Philanthropy is the new marketing

squash plants growing at Charles Madison Nabrit Memorial Garden
squash plants growing at Charles Madison Nabrit Memorial Garden

Philanthropy is the new marketing.  Take food activism. Our media team learned this lesson the hard way. This summer we launched a campaign to set up an urban garden, actually a mini-farm, called the Charles Madison Nabrit Memorial Garden on the, a crowdsourcing platform.

Our team chose this particular project because we wanted to devote our efforts to an environmental or green cause for our social impact project. What could be better than helping to build a mini-farm or fixing a ‘food desert’ in Middle America (Columbus, OH.)?

A story from Paula Penn-Nabrit (Wellesley ’76), garden founder, food activist, and my seven-sister college sibling, made a compelling case as she outlined the importance of learning to grow and preserve our own food during these trying times of hunger and poverty in America.

“If growing your own food is like printing your own money, then preserving your own food is like saving your hard earned cash!” said Penn-Nabrit.

By now, the Charles Madison Nabrit Memorial Garden, named for Paula’s husband, has made great strides. They had raised $5000 of a $10,000 campaign. But they still need more money. They need fencing to keep deers and critters out. And, they are getting ready for a robust harvest, farmer’s market and community classes.

Quote from Paula Penn-Nabrit about her Columbus, Ohio community mini-farm in the works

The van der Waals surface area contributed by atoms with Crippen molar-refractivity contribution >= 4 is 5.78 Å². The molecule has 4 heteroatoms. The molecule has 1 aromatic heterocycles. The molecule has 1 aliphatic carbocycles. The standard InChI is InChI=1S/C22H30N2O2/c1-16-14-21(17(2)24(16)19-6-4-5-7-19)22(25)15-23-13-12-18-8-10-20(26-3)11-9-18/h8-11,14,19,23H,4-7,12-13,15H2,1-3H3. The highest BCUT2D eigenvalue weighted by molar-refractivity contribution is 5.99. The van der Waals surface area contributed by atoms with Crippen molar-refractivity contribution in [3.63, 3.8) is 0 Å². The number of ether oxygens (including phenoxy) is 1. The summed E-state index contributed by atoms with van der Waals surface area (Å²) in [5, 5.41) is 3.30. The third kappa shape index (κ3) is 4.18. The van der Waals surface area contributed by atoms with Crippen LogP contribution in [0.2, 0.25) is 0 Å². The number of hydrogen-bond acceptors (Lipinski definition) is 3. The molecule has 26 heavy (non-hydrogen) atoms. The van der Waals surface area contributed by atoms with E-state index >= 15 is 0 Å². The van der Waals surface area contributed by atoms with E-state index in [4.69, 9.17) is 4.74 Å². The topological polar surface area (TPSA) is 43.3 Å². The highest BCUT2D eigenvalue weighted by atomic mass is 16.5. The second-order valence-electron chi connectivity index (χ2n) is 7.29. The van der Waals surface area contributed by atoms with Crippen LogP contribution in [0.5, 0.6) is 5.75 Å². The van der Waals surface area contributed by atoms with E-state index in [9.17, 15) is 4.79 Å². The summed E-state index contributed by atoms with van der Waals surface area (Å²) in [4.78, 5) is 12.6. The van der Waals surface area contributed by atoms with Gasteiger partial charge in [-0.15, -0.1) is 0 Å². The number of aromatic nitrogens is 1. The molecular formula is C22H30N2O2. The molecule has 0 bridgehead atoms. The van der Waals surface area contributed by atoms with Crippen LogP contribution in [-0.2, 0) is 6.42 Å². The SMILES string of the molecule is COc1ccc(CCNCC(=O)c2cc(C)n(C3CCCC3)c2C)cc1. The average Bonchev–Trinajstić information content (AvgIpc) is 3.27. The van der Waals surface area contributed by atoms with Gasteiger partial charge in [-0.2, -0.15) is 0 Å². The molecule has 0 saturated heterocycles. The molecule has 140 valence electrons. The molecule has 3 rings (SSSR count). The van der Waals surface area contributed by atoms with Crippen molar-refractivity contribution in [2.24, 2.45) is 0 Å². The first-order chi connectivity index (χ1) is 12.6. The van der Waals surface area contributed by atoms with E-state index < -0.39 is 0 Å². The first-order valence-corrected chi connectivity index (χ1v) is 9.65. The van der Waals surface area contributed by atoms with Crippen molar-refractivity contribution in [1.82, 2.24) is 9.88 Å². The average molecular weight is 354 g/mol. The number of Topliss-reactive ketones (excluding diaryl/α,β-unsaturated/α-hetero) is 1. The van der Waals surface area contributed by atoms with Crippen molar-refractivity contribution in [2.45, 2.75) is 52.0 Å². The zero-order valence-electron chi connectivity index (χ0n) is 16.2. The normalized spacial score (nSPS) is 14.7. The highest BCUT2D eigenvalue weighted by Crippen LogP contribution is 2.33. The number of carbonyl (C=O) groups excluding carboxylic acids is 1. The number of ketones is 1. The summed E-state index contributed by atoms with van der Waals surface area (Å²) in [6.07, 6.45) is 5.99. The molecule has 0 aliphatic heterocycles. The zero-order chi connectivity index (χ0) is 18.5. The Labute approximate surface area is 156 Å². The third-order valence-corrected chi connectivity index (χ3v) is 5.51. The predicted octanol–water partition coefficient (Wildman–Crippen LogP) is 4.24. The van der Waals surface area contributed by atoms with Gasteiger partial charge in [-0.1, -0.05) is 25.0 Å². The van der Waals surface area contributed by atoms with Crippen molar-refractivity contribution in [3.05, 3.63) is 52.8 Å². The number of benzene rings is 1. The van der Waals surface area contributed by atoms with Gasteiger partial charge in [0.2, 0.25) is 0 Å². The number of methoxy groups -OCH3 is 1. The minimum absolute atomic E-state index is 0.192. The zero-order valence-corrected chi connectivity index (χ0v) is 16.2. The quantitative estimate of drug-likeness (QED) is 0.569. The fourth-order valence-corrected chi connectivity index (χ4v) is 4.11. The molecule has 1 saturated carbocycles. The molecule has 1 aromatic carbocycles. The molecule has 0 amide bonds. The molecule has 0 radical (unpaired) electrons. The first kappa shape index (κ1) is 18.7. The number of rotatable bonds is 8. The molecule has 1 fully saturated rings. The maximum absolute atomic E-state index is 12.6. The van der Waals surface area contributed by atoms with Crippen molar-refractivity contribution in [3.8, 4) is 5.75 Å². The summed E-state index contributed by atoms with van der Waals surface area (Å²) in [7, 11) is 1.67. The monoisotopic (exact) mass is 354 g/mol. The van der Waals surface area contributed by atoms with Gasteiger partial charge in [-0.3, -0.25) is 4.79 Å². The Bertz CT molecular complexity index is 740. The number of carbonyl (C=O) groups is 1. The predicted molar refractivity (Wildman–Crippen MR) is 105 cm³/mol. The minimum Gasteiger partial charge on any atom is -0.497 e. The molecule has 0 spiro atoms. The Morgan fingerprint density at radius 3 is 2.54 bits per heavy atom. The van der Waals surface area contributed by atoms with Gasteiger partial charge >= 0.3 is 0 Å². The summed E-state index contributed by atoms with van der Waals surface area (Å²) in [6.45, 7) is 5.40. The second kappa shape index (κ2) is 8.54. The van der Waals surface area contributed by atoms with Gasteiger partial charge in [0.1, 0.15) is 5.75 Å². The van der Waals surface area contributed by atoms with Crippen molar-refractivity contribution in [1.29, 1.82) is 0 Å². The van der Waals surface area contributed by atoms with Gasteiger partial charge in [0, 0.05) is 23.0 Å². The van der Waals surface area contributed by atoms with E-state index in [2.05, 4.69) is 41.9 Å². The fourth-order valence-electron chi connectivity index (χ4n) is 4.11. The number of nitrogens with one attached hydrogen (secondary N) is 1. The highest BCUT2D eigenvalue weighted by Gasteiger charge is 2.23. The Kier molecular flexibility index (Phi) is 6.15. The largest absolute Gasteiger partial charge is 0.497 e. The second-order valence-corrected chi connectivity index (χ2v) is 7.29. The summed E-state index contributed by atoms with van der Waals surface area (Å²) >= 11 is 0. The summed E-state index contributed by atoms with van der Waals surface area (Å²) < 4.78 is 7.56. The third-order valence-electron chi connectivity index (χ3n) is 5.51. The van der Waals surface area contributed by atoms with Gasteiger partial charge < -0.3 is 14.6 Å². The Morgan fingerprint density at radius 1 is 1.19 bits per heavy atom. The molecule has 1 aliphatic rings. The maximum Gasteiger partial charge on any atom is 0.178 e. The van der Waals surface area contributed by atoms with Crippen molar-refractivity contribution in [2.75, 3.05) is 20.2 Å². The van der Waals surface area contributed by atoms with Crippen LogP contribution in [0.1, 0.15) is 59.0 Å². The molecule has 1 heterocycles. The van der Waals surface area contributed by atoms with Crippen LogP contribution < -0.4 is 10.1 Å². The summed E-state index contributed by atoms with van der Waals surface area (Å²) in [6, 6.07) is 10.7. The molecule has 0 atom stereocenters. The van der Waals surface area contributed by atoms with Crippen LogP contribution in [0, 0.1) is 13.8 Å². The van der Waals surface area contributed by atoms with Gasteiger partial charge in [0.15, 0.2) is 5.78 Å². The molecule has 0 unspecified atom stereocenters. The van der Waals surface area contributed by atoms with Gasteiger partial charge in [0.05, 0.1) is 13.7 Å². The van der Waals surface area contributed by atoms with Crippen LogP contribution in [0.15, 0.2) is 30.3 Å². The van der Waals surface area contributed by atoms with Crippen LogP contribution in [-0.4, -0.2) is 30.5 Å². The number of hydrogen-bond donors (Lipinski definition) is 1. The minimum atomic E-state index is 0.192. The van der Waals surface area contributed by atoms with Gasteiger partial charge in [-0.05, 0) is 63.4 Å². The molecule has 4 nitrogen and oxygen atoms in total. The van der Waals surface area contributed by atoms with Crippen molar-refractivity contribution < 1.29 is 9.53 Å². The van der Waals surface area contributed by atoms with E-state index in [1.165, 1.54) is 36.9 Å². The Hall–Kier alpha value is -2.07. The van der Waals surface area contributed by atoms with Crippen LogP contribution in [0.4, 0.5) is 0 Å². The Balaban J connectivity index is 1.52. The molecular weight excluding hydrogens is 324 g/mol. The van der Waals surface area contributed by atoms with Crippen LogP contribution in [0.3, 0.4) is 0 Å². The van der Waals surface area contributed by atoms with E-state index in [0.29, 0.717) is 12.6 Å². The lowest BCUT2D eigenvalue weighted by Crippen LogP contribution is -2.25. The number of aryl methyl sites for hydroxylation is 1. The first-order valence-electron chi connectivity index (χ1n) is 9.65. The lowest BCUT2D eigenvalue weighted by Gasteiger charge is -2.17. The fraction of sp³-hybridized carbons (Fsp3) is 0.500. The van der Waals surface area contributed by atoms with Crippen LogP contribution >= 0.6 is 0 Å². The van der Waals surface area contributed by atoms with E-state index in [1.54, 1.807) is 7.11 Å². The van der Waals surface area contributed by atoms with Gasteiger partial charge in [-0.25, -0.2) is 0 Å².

Quote from Paula Penn-Nabrit about her Columbus, Ohio community mini-farm in the works

‘Marketing’ your stories to your friends with the hope that they will participate and share with others unknown to you is a challenge. But it is a strategy that works. Like a garden, it takes time and constant tweaking.

A recent article in by Paul Van DeCarr explores how philanthropy is the new marketing and some tips to consider.

“How do we create or “market” stories so they’ll appeal to people other than those who already support us; so they’ll reach people who may be unfamiliar with our issue or even disagree with us? We’ve all been there before—with documentary-film screenings, story-sharing websites, or social-change plays that preach to the converted. To enlarge your audience, sometimes all you need to do is activate people who are sympathetic, but inactive. Or, you may sometimes want to engage people who aren’t already on board. As for engaging people who disagree with you, often times the best you can hope for is to neutralize their opposition.”

Consider the following principles to build your base through storytelling. Click on this link.

Want to solve hunger and poverty in Middle America? Contribute here to the Charles Madison Nabrit Memorial Garden.

Is philanthropy the new marketing in your life’s work?

Vacation cooking items

What top 8 cooking items are you taking on your vacation? Some of you may run from cooking in a vacation rental. Not me. I find it relaxing to explore local markets, head for the kitchen and cook interesting food finds while on a trip. Maybe the sea air does something to me!  I avoid setting a menu to keep my soul open to the local food scene. Many vacation rentals offer lots of kitchen tools like tongs, corkscrews and grilling utensils. But why take a chance? The best way to cook in a vacation rental is to pack items that can guarantee some happiness. We are going on vacation with friends to a rental house on Martha’s Vineyard in September. Our travel companions share our love of fresh, healthy eating. No sandwich meats or canned soups for us!